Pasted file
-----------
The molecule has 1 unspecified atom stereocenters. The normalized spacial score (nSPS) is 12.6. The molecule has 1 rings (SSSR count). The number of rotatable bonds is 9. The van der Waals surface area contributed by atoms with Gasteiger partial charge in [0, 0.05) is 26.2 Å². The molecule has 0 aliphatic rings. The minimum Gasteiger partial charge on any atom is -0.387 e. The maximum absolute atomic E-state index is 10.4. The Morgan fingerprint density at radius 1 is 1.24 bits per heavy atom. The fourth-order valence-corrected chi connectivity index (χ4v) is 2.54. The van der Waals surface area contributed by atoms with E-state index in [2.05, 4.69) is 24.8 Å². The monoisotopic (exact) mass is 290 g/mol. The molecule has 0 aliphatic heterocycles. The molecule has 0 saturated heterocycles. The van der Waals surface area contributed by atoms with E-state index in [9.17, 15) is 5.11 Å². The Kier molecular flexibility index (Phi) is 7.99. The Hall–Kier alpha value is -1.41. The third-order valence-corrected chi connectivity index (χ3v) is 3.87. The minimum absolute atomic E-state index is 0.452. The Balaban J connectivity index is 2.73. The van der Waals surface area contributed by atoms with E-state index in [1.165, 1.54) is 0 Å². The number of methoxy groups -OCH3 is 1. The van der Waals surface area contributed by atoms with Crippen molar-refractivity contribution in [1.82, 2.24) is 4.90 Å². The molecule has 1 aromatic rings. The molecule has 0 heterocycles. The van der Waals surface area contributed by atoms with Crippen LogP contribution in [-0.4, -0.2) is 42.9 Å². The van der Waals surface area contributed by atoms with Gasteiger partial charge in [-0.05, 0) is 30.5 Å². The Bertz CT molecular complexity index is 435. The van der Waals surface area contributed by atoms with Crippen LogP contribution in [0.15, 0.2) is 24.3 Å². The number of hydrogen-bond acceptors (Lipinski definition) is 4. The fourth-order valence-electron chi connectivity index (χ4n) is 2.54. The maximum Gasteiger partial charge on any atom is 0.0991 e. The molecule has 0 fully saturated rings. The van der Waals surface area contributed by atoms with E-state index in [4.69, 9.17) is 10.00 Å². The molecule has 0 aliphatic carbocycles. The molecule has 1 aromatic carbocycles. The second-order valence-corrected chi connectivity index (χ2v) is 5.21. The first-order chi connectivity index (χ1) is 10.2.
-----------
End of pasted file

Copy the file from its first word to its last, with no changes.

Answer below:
The molecule has 1 unspecified atom stereocenters. The normalized spacial score (nSPS) is 12.6. The molecule has 1 rings (SSSR count). The number of rotatable bonds is 9. The van der Waals surface area contributed by atoms with Gasteiger partial charge in [0, 0.05) is 26.2 Å². The molecule has 0 aliphatic rings. The minimum Gasteiger partial charge on any atom is -0.387 e. The maximum absolute atomic E-state index is 10.4. The Morgan fingerprint density at radius 1 is 1.24 bits per heavy atom. The fourth-order valence-corrected chi connectivity index (χ4v) is 2.54. The van der Waals surface area contributed by atoms with E-state index in [2.05, 4.69) is 24.8 Å². The monoisotopic (exact) mass is 290 g/mol. The molecule has 0 aliphatic heterocycles. The molecule has 0 saturated heterocycles. The van der Waals surface area contributed by atoms with E-state index in [9.17, 15) is 5.11 Å². The Kier molecular flexibility index (Phi) is 7.99. The Hall–Kier alpha value is -1.41. The third-order valence-corrected chi connectivity index (χ3v) is 3.87. The minimum absolute atomic E-state index is 0.452. The Balaban J connectivity index is 2.73. The van der Waals surface area contributed by atoms with E-state index in [1.165, 1.54) is 0 Å². The number of methoxy groups -OCH3 is 1. The van der Waals surface area contributed by atoms with Crippen molar-refractivity contribution in [1.82, 2.24) is 4.90 Å². The molecule has 1 aromatic rings. The molecule has 0 heterocycles. The van der Waals surface area contributed by atoms with Crippen LogP contribution in [-0.4, -0.2) is 42.9 Å². The van der Waals surface area contributed by atoms with Gasteiger partial charge in [-0.05, 0) is 30.5 Å². The Bertz CT molecular complexity index is 435. The van der Waals surface area contributed by atoms with Crippen LogP contribution in [0.15, 0.2) is 24.3 Å². The number of hydrogen-bond acceptors (Lipinski definition) is 4. The fourth-order valence-electron chi connectivity index (χ4n) is 2.54. The maximum Gasteiger partial charge on any atom is 0.0991 e. The molecule has 0 fully saturated rings. The van der Waals surface area contributed by atoms with E-state index in [4.69, 9.17) is 10.00 Å². The molecule has 0 aliphatic carbocycles. The molecule has 1 aromatic carbocycles. The second-order valence-corrected chi connectivity index (χ2v) is 5.21. The first-order chi connectivity index (χ1) is 10.2.